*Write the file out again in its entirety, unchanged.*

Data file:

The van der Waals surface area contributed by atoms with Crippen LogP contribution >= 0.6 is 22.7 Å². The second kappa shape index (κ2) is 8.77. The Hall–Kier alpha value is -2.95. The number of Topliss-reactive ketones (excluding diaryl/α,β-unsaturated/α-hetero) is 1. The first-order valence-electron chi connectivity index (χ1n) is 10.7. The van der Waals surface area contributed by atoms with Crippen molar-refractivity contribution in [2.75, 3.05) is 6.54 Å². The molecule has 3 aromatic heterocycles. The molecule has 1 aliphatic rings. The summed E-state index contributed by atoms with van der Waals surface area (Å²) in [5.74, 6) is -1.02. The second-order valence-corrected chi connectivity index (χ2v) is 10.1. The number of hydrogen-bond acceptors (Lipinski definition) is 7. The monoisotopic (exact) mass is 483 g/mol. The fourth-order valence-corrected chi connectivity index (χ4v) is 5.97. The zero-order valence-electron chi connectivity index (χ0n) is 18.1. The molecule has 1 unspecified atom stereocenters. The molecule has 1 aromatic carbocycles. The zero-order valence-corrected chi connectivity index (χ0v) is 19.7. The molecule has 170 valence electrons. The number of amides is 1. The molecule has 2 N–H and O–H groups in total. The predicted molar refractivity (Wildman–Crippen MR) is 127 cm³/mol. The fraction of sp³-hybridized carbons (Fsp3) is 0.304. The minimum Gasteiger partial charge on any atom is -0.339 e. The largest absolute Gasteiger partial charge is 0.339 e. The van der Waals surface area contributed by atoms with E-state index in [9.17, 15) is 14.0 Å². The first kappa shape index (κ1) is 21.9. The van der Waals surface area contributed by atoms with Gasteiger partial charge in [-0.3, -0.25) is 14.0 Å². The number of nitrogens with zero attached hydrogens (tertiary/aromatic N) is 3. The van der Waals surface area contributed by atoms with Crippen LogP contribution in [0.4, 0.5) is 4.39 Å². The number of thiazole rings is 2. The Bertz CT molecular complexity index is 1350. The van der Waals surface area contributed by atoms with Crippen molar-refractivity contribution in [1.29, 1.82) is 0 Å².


The van der Waals surface area contributed by atoms with Crippen LogP contribution >= 0.6 is 22.7 Å². The second kappa shape index (κ2) is 8.77. The Hall–Kier alpha value is -2.95. The number of Topliss-reactive ketones (excluding diaryl/α,β-unsaturated/α-hetero) is 1. The first-order valence-electron chi connectivity index (χ1n) is 10.7. The van der Waals surface area contributed by atoms with Crippen molar-refractivity contribution in [2.75, 3.05) is 6.54 Å². The molecule has 3 aromatic heterocycles. The molecule has 1 aliphatic rings. The summed E-state index contributed by atoms with van der Waals surface area (Å²) in [5.74, 6) is -1.02. The second-order valence-corrected chi connectivity index (χ2v) is 10.1. The number of hydrogen-bond acceptors (Lipinski definition) is 7. The monoisotopic (exact) mass is 483 g/mol. The fourth-order valence-corrected chi connectivity index (χ4v) is 5.97. The zero-order valence-electron chi connectivity index (χ0n) is 18.1. The molecule has 1 unspecified atom stereocenters. The molecule has 1 aromatic carbocycles. The zero-order valence-corrected chi connectivity index (χ0v) is 19.7. The molecule has 170 valence electrons. The number of amides is 1. The molecule has 2 N–H and O–H groups in total. The predicted molar refractivity (Wildman–Crippen MR) is 127 cm³/mol. The fraction of sp³-hybridized carbons (Fsp3) is 0.304. The minimum Gasteiger partial charge on any atom is -0.339 e. The largest absolute Gasteiger partial charge is 0.339 e. The van der Waals surface area contributed by atoms with E-state index in [9.17, 15) is 14.0 Å². The first kappa shape index (κ1) is 21.9. The van der Waals surface area contributed by atoms with Gasteiger partial charge in [-0.3, -0.25) is 14.0 Å². The number of nitrogens with zero attached hydrogens (tertiary/aromatic N) is 3. The van der Waals surface area contributed by atoms with Crippen LogP contribution in [0.4, 0.5) is 4.39 Å². The number of thiazole rings is 2. The Bertz CT molecular complexity index is 1350. The van der Waals surface area contributed by atoms with Crippen molar-refractivity contribution in [1.29, 1.82) is 0 Å².